6. ‘Good Friday’.
Am I a stone, and not a sheep,
That I can stand, O Christ, beneath Thy cross,
To number drop by drop Thy blood’s slow loss,
And yet not weep?
Not so those women loved
Who with exceeding grief lamented Thee;
Not so fallen Peter, weeping bitterly;
Not so the thief was moved …
This poem was published in Christina Rossetti’s 1866 collection The Prince’s Progress and Other Poems. The poem is about Rossetti’s struggle to feel close to Christ and the teachings of Christianity, and to weep for the sacrifice he made.
7. ‘A Birthday’.
My heart is like a singing bird
Whose nest is in a water’d shoot;
My heart is like an apple-tree
Whose boughs are bent with thickset fruit;
My heart is like a rainbow shell
That paddles in a halcyon sea;
My heart is gladder than all these
Because my love is come to me …
Love poetry is obviously common enough in English literature, but there are actually few truly great poems about being in love (and being happy). ‘A Birthday’ is a fine example of a successful poem which celebrates being in love using colourful and majestic imagery.
I took my heart in my hand
(O my love, O my love),
I said: Let me fall or stand,
Let me live or die,
But this once hear me speak—
(O my love, O my love)—
Yet a woman’s words are weak;
You should speak, not I …
This is not one of Christina Rossetti’s most famous poems, but it deserves to be better known. Its songlike quality shows up its kinship with many of Rossetti’s more celebrated poems, and its emotional power is as great as ‘A Birthday’ or ‘Remember’.
9. ‘Winter: My Secret’.
I tell my secret? No indeed, not I:
Perhaps some day, who knows?
But not today; it froze, and blows, and snows,
And you’re too curious: fie!
You want to hear it? well:
Only, my secret’s mine, and I won’t tell …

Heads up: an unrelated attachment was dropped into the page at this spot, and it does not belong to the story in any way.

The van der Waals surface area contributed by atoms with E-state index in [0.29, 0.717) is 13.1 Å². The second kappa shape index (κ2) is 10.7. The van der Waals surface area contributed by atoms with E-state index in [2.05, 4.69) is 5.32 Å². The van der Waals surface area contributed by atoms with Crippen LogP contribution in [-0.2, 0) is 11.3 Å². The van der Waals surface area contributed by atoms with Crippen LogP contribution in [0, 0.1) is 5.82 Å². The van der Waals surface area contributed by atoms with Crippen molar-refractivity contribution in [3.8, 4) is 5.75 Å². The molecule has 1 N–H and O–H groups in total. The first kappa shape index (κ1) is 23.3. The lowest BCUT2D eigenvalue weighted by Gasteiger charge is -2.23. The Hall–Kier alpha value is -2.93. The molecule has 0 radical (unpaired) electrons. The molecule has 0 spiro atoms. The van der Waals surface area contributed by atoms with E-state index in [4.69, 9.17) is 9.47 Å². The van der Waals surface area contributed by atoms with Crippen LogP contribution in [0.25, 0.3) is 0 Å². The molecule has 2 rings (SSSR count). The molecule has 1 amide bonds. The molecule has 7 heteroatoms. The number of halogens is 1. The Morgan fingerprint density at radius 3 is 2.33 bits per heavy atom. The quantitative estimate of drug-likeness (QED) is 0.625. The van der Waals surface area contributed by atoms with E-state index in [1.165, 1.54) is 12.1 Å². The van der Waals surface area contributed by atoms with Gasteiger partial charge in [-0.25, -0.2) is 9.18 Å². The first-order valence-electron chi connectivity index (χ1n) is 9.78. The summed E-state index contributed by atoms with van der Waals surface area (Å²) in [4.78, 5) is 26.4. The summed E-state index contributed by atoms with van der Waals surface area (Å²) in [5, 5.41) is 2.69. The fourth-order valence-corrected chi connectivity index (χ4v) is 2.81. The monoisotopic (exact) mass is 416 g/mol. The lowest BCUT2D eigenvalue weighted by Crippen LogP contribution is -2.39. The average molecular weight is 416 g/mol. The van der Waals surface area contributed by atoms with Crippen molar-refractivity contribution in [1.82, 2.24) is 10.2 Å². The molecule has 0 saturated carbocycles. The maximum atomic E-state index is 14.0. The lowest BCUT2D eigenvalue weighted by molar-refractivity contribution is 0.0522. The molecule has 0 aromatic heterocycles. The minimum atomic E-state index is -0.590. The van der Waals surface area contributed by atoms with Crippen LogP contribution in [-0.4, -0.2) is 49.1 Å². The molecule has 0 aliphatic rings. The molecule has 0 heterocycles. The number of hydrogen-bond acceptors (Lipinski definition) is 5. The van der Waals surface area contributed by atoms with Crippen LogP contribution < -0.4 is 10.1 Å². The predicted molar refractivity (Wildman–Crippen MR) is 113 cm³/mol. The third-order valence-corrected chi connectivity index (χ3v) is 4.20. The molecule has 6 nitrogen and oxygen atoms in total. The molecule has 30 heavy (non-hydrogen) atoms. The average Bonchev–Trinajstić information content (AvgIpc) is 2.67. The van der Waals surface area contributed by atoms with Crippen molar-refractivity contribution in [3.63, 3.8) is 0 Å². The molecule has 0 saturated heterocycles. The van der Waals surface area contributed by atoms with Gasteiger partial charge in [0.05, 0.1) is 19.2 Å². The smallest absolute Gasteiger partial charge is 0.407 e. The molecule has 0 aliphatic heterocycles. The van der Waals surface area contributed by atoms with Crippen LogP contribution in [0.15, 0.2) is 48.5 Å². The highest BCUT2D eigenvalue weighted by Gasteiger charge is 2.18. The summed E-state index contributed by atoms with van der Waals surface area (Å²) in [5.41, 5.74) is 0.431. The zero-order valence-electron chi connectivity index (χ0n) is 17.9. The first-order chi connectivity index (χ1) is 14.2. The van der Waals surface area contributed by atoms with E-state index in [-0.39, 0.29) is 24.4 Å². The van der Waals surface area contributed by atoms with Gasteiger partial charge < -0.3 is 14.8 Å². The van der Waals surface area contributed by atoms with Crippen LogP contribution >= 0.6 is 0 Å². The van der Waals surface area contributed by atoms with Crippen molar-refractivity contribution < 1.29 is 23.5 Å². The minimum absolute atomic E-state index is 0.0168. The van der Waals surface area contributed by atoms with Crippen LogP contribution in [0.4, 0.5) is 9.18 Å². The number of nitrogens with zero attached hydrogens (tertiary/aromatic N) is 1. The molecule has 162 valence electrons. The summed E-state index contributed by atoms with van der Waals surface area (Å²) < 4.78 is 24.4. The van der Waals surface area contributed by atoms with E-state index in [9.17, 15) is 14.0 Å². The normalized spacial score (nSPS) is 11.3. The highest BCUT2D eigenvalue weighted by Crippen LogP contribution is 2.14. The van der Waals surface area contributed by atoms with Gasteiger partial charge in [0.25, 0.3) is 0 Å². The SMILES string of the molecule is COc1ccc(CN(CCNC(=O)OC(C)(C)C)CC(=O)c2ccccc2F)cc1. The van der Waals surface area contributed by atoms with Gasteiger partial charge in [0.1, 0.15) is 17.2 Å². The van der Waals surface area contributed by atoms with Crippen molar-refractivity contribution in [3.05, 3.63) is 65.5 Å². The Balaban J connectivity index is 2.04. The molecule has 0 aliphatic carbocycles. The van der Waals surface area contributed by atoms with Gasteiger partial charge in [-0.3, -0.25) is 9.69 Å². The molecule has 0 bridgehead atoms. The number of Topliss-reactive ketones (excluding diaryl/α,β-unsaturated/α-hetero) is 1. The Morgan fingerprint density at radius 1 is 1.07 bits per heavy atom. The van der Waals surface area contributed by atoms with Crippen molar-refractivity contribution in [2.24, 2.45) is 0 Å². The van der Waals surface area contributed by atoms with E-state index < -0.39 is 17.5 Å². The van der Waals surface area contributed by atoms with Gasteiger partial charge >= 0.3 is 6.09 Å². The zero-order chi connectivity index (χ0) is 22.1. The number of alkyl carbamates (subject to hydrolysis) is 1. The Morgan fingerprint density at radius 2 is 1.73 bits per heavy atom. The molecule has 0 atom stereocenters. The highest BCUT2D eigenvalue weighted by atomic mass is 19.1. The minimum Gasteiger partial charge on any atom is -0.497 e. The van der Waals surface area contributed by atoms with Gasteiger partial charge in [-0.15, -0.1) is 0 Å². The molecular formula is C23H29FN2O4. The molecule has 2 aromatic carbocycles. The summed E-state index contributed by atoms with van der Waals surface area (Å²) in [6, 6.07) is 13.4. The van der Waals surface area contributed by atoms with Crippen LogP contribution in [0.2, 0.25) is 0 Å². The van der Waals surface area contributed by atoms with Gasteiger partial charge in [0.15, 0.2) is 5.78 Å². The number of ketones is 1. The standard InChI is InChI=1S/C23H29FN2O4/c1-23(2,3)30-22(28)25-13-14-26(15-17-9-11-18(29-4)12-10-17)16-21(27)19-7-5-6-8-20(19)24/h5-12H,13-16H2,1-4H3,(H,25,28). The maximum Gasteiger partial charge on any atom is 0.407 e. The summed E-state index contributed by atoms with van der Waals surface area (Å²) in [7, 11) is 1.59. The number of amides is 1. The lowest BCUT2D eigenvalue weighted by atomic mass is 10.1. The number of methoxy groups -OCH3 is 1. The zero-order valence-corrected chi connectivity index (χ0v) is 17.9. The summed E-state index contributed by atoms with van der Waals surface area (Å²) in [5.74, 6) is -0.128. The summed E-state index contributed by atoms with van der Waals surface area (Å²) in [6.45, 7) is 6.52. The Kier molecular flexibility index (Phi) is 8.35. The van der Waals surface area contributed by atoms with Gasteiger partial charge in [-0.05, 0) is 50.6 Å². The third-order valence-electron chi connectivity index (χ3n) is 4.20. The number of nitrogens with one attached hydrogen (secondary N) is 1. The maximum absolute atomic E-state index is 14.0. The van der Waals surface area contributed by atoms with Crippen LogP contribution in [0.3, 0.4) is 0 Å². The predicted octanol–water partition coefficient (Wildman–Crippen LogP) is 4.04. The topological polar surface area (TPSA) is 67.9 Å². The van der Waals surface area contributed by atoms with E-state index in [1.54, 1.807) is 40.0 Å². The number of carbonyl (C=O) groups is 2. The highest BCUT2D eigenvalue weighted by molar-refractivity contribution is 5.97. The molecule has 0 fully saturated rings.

Rossetti originally gave ‘Winter: My Secret’ the rather less appealing title ‘Nonsense’. She renamed it with its more exciting title when it was published in Goblin Market and Other Poems in 1862. The new title immediately piques our interest. ‘Winter: My Secret’. But what secret? Our analysis of the poem, included in the link above, attempts to get to the bottom of the poem’s caginess.
10. Goblin Market.
Morning and evening
Maids heard the goblins cry:
‘Come buy our orchard fruits,
Come buy, come buy:
Apples and quinces,
Lemons and oranges,
Plump unpeck’d cherries,
Melons and raspberries,
Wild free-born cranberries,
All ripe together
In summer weather,—
Morns that pass by,
Fair eves that fly;
Come buy, come buy …’
Probably the most famous poem Rossetti wrote. It’s a long narrative poem about two sisters, Lizzie and Laura, and how Laura succumbs to temptation and tastes the fruit sold by the goblins of the poem’s title.
But what is Goblin Market about? The fruit in the poem which the goblins sell has been interpreted in various ways: critics have long seen the eroticised description of the exotic fruit as symbolic of (sexual) temptation, with Laura as the fallen women who succumbs to masculine wiles and is ruined as a result (though she is, of course, happily married at the end of the poem).
Some critics have drawn parallels between Laura’s addiction to the exotic fruit in the poem and the experience of drug addiction. In Victorian Britain, opium-addiction was a real social problem, opium being, like the fruits of Goblin Market, both sweet and bitter (i.e. having an up and a down side), and exotic as well (opium hailing from the Orient).
If this rundown of Rossetti’s best poems has you hankering to read more of her work, there’s plenty of it (much of it very good): we recommend the colossal Penguin edition of her work, Complete Poems (Penguin Classics). You can learn more about Rossetti’s life here.
The author of this article, Dr Oliver Tearle, is a literary critic and lecturer in English at Loughborough University. He is the author of, among others, The Secret Library: A Book-Lovers’ Journey Through Curiosities of History and The Great War, The Waste Land and the Modernist Long Poem.
Image (top): Christina Rossetti by Dante Gabriel Rossetti; Wikimedia Commons. Image (bottom): Portrait of Christina Rossetti by Dante Gabriel Rossetti (1866), public domain.